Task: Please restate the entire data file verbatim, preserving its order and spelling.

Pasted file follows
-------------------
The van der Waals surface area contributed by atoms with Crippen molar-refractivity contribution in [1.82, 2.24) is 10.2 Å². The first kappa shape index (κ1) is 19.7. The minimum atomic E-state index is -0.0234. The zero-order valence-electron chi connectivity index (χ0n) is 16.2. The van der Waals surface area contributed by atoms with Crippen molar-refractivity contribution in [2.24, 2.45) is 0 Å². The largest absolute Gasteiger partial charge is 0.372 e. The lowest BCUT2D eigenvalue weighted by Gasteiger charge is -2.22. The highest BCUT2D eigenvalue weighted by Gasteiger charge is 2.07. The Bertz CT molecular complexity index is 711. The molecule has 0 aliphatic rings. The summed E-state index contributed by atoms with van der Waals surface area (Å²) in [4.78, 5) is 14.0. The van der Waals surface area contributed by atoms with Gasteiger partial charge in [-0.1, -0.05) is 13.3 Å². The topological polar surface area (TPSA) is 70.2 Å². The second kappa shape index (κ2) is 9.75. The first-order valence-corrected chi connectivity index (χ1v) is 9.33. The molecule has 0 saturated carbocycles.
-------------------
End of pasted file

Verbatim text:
The van der Waals surface area contributed by atoms with Crippen molar-refractivity contribution in [1.82, 2.24) is 10.2 Å². The first kappa shape index (κ1) is 19.7. The minimum atomic E-state index is -0.0234. The zero-order valence-electron chi connectivity index (χ0n) is 16.2. The van der Waals surface area contributed by atoms with Crippen molar-refractivity contribution in [2.24, 2.45) is 0 Å². The largest absolute Gasteiger partial charge is 0.372 e. The lowest BCUT2D eigenvalue weighted by Gasteiger charge is -2.22. The highest BCUT2D eigenvalue weighted by Gasteiger charge is 2.07. The Bertz CT molecular complexity index is 711. The molecule has 0 aliphatic rings. The summed E-state index contributed by atoms with van der Waals surface area (Å²) in [4.78, 5) is 14.0. The van der Waals surface area contributed by atoms with Gasteiger partial charge in [-0.1, -0.05) is 13.3 Å². The topological polar surface area (TPSA) is 70.2 Å². The second kappa shape index (κ2) is 9.75. The first-order valence-corrected chi connectivity index (χ1v) is 9.33. The molecule has 0 saturated carbocycles.